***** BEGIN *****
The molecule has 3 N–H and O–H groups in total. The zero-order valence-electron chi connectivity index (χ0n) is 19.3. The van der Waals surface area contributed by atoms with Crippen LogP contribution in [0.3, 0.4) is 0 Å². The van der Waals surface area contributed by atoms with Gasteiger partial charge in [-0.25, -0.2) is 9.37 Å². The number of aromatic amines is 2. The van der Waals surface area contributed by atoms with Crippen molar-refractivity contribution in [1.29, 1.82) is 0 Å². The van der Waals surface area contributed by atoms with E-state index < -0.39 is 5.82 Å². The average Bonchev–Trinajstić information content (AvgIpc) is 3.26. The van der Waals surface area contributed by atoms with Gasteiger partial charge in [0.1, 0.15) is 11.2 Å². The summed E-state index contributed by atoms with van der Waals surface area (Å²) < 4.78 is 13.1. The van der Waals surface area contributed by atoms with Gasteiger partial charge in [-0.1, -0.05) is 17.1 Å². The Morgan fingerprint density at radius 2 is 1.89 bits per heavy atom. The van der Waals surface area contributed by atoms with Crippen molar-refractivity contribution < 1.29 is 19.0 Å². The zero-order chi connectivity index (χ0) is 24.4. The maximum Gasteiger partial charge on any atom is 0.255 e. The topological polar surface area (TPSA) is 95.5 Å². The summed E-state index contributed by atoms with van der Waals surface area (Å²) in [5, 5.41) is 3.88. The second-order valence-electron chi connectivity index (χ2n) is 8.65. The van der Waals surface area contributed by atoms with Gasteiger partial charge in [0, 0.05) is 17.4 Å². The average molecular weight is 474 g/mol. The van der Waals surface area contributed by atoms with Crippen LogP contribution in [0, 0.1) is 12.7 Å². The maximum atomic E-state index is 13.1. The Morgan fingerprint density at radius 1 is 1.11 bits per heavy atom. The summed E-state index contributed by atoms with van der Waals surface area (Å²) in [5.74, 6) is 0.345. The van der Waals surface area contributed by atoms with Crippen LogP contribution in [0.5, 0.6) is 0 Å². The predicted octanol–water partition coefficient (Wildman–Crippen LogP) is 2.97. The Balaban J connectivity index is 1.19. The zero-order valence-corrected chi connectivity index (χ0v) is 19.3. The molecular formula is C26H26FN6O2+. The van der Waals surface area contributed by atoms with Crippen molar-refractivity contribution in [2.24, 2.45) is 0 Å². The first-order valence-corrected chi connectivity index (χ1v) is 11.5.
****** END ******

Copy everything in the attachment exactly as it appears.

The molecule has 3 N–H and O–H groups in total. The zero-order valence-electron chi connectivity index (χ0n) is 19.3. The van der Waals surface area contributed by atoms with Crippen LogP contribution in [0.3, 0.4) is 0 Å². The van der Waals surface area contributed by atoms with Gasteiger partial charge in [-0.25, -0.2) is 9.37 Å². The number of aromatic amines is 2. The van der Waals surface area contributed by atoms with Crippen molar-refractivity contribution in [1.29, 1.82) is 0 Å². The van der Waals surface area contributed by atoms with E-state index < -0.39 is 5.82 Å². The average Bonchev–Trinajstić information content (AvgIpc) is 3.26. The van der Waals surface area contributed by atoms with Gasteiger partial charge in [0.1, 0.15) is 11.2 Å². The summed E-state index contributed by atoms with van der Waals surface area (Å²) < 4.78 is 13.1. The van der Waals surface area contributed by atoms with Gasteiger partial charge in [-0.1, -0.05) is 17.1 Å². The Morgan fingerprint density at radius 2 is 1.89 bits per heavy atom. The van der Waals surface area contributed by atoms with Crippen molar-refractivity contribution < 1.29 is 19.0 Å². The zero-order chi connectivity index (χ0) is 24.4. The maximum Gasteiger partial charge on any atom is 0.255 e. The topological polar surface area (TPSA) is 95.5 Å². The summed E-state index contributed by atoms with van der Waals surface area (Å²) in [5, 5.41) is 3.88. The second-order valence-electron chi connectivity index (χ2n) is 8.65. The van der Waals surface area contributed by atoms with Gasteiger partial charge in [0, 0.05) is 17.4 Å². The average molecular weight is 474 g/mol. The van der Waals surface area contributed by atoms with Crippen LogP contribution in [0, 0.1) is 12.7 Å². The maximum atomic E-state index is 13.1. The Morgan fingerprint density at radius 1 is 1.11 bits per heavy atom. The summed E-state index contributed by atoms with van der Waals surface area (Å²) in [5.74, 6) is 0.345. The van der Waals surface area contributed by atoms with Crippen LogP contribution in [0.5, 0.6) is 0 Å². The predicted octanol–water partition coefficient (Wildman–Crippen LogP) is 2.97. The Balaban J connectivity index is 1.19. The zero-order valence-corrected chi connectivity index (χ0v) is 19.3. The molecular formula is C26H26FN6O2+. The van der Waals surface area contributed by atoms with Crippen molar-refractivity contribution in [2.24, 2.45) is 0 Å². The first-order valence-corrected chi connectivity index (χ1v) is 11.5.